When they think about dangerous situations, most boaters imagine storms or conditions from which they cannot escape. Experienced sailors almost always feel they are safe on the water when they are prepared for threatening conditions with the right gear and knowledge of what to do. This includes the classic skills of seamanship, such as:
- Heavy weather sailing techniques such as heaving-to
- Crew-overboard training and equipment
- Effective navigational skills to prevent groundings, collisions, etc. along with a chartplotter
- Safety equipment like fire extinguishers, a first aid kit, a PFD for everyone aboard, etc.
In reality, however, this traditional approach to safety and seamanship does not prevent most sailing fatalities.
Why Most Sailors Die
It's not the storms or other scary hazards. Most sailing-related fatalities occur to sailors who fall in the water not when engaged in "dangerous" sailing but while anchored, docking, etc. - in short, at times you'd least expect death to be lurking nearby. Based on Coast Guard statistics, that's Lesson 1 from the True Stories of Sailing Fatalities.
In other words, a sailor has a much greater risk of dying when sailing along on a nice calm day than when confronting a storm at sea, or when rowing out to the boat in a dinghy than having the boat sink from any possible cause.
The single most important safety lesson for all sailors is an attitude of preparedness, of knowing that a tiny slip at any moment can result in a sudden emergency. Whenever you are on the water you should be thinking about what could happen. What if someone falls overboard right now in this situation? What if my engine dies right now as I'm entering this narrow channel? Simply thinking about "What if" - and then acting in ways to prevent or solve the problems that might occur - can make most sailors far safer than buying more specialty boat safety equipment.
The Essential Safety Equipment
Only two pieces of equipment are essential for preventing most sailing emergencies and fatalities - but only if you're actually using them before the emergency occurs (remember: when you least expect it):
- Wear your PFD. A huge number of things can result in a sailor ending up in the water. Remember that many sailors die simply by slipping when climbing a boarding ladder into the boat from a dinghy. About 83% of sailing fatalities result from drowning, and 88% of boaters who drown weren't wearing their PFD. With the new, lightweight inflatable PFDs that you don't even feel you're wearing, there really is no excuse anymore not to use one.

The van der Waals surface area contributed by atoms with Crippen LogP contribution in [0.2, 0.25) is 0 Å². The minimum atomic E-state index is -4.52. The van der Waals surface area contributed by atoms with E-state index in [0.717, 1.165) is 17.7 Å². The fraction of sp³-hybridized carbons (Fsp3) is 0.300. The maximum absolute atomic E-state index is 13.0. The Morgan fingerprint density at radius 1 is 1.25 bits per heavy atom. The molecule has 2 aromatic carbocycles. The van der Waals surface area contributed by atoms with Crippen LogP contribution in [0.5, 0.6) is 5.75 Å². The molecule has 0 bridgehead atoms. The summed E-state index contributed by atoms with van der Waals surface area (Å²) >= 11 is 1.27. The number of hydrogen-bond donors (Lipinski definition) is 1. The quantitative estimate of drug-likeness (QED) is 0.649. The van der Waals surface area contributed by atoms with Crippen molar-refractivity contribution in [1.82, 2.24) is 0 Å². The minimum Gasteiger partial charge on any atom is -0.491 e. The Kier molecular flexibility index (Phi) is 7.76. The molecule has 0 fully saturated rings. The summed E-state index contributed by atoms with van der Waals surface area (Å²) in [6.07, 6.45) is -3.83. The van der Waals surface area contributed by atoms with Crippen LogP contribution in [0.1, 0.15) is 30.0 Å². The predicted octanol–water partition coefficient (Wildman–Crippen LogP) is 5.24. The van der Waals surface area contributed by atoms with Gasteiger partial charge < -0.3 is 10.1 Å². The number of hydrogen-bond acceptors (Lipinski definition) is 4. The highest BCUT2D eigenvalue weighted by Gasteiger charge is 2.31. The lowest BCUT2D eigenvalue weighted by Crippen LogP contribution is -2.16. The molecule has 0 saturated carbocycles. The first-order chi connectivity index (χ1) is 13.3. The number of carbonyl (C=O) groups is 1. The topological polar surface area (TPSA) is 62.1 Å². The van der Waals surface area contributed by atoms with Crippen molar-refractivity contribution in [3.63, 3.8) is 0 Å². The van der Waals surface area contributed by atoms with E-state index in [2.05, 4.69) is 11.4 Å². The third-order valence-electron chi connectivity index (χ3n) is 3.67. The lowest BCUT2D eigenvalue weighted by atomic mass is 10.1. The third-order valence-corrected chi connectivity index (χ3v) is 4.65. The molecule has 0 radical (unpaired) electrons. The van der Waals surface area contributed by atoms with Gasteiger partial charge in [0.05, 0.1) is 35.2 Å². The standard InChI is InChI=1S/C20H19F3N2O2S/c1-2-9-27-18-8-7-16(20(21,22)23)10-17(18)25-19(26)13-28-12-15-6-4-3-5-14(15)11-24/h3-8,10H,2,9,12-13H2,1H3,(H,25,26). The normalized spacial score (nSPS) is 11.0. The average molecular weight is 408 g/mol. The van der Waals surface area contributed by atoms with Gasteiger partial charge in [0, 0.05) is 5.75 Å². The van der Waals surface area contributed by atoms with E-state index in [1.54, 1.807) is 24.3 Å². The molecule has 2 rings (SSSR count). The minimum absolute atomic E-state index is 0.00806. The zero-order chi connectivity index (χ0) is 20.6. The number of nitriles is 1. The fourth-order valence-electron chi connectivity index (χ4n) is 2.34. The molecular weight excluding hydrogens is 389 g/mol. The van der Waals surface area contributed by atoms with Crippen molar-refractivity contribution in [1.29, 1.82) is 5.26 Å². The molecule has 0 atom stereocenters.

- Keep a handheld VHF radio on your person. A lot of solo sailors have died (again, usually in calm conditions, and very often in port) simply because they ended up in the water and were unable to call for help. Except in extremely cold water a PFD will keep you alive a long time - but in many cases you won't be able to reach safety by yourself. This applies to groups of people on small sailboats as well. Countless times every year, for example, small boats capsize in a sudden gust or unexpected thunderstorm, plunging sailors into the water too far from shore to reach safety on their own. The smart ones keep a small submersible VHF radio(preferably a DSC GPS submersible handheld VHF) on their belt. The lucky ones are seen by someone on shore, who calls for help. The others sometimes die. And if your boat's VHF radio is DSC-capable, connect it to the GPS of your plotter for greater safety in an emergency.
By doing just those two things, as well as filing a float plan, sailors greatly decrease their odds for becoming one of the 700 boating fatality statistics every year. And best of all, the gear is inexpensive (compared to lots of boating equipment) and, once it becomes a habit to don both, you don't have to think about them rest of the day. Just get out there and sail!